Even as we are fully immersed in this mild start to December, excitement continues to build about cold weather and snow for the middle to later part of the month. The hypecasting and scare headlines regarding the cold weather also seems to be going full tilt. An article in the Washington Post yesterday summarized some of this nonsense quite well yesterday. Nice job by the Capital Weather Gang and Jason Samenow !
Earth's temperature has not plunged at a record clip and nationwide record cold is not coming !
As for skiing in Vermont, we have certainly reason to be excited. A nice looking high latitude blocking structure is expected to emerge in the Bering Sea area and this will allow for cold weather to be on the playing field. Getting it in the right place at the right time will be the big challenge in a period which still should feature a few storms.
The specifics of the forecast picture continue to evolve, as they always do. After some terrain induced snowfall Friday, Friday night and Saturday which could amount to a few sloppy inches, Sunday will be tranquil and a bit on the mild side. The storm early next week has minimal cold air to work with but the system out of the Gulf is now expected to take much of its energy off the Atlantic coast by later Tuesday and this spares us the onslaught of mild air which was a risk a few days ago. On Monday, temperatures should remain mostly below the freezing mark and a blanket of clouds on Tuesday ensures that will continue. Precipitation will be minimal when it does arrive but it should be in the frozen form either in the form of snow or at worst a sleet and freezing rain mixture. In the end it won't be a particularly noteworthy event.
The pattern is expected to amplify in a big way across the eastern Rocky Mountains as the week progresses. This is in response to the aforementioned blocking that we expect to be a player as we advance toward the middle of the month. The nature of this amplification is important and models are diverging in their handling of events as it relates to this. The American model allows the cold to envelop the country at an extremely quick pace, flooding the eastern half of the nation with "below normal" though not extreme temperatures by later in the week. The European holds everything back and allows weather system to form in the Gulf and advance toward the eastern Great Lakes Thursday. The result would be a slower advance of cold weather and a possible rain event before in the Thursday/Friday time frame. I am not sure if the European has the specifics entirely right but I think the slower progression of cold is the correct idea later in the week.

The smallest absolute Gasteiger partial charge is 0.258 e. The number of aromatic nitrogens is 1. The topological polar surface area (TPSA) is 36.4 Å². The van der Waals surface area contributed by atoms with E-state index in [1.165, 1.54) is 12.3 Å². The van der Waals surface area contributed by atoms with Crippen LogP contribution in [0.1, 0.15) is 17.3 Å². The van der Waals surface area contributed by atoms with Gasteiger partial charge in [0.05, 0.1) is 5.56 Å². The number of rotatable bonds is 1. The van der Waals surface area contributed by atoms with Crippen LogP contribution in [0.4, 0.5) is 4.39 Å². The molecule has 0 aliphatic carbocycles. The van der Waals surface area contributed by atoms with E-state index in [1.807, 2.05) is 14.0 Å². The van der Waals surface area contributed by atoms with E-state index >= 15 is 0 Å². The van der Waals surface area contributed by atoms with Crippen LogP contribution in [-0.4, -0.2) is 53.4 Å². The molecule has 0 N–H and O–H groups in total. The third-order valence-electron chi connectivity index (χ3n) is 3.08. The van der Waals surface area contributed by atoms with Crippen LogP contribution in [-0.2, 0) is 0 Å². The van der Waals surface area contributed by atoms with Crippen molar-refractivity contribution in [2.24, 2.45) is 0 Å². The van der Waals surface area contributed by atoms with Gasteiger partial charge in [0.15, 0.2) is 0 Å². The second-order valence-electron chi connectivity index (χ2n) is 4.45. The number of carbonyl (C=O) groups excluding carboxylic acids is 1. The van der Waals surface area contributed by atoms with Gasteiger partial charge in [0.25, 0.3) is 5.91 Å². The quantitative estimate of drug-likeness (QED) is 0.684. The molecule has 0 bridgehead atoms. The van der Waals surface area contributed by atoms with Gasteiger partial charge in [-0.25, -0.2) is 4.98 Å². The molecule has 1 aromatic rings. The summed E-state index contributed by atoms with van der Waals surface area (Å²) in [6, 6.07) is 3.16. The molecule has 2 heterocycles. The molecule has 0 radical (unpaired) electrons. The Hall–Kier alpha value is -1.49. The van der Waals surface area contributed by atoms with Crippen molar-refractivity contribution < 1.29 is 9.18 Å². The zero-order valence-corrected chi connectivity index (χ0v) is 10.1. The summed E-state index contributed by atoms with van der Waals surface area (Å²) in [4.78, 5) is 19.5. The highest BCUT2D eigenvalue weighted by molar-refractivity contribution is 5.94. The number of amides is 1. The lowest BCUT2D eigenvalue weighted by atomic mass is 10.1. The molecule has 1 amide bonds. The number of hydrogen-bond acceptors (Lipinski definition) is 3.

Either way, I expect us to get blasted with "garden variety" cold by later Friday (that's my scare headline) and this will be accompanied by terrain enhanced snowfall through Saturday. The 10 days to follow should be very interesting to watch. Cold weather should be available for use but I don't expect it to dominate the entire eastern United States. Instead, we should see 1-2 significant weather systems impact New England and the ingredients will be available for a big snow. Given that there will be some mild air that could make a few northward pushes as well, interior New England could be one of the better places to be for snow along the east coast. It also means that ice and rain are not out of the possibility spectrum either.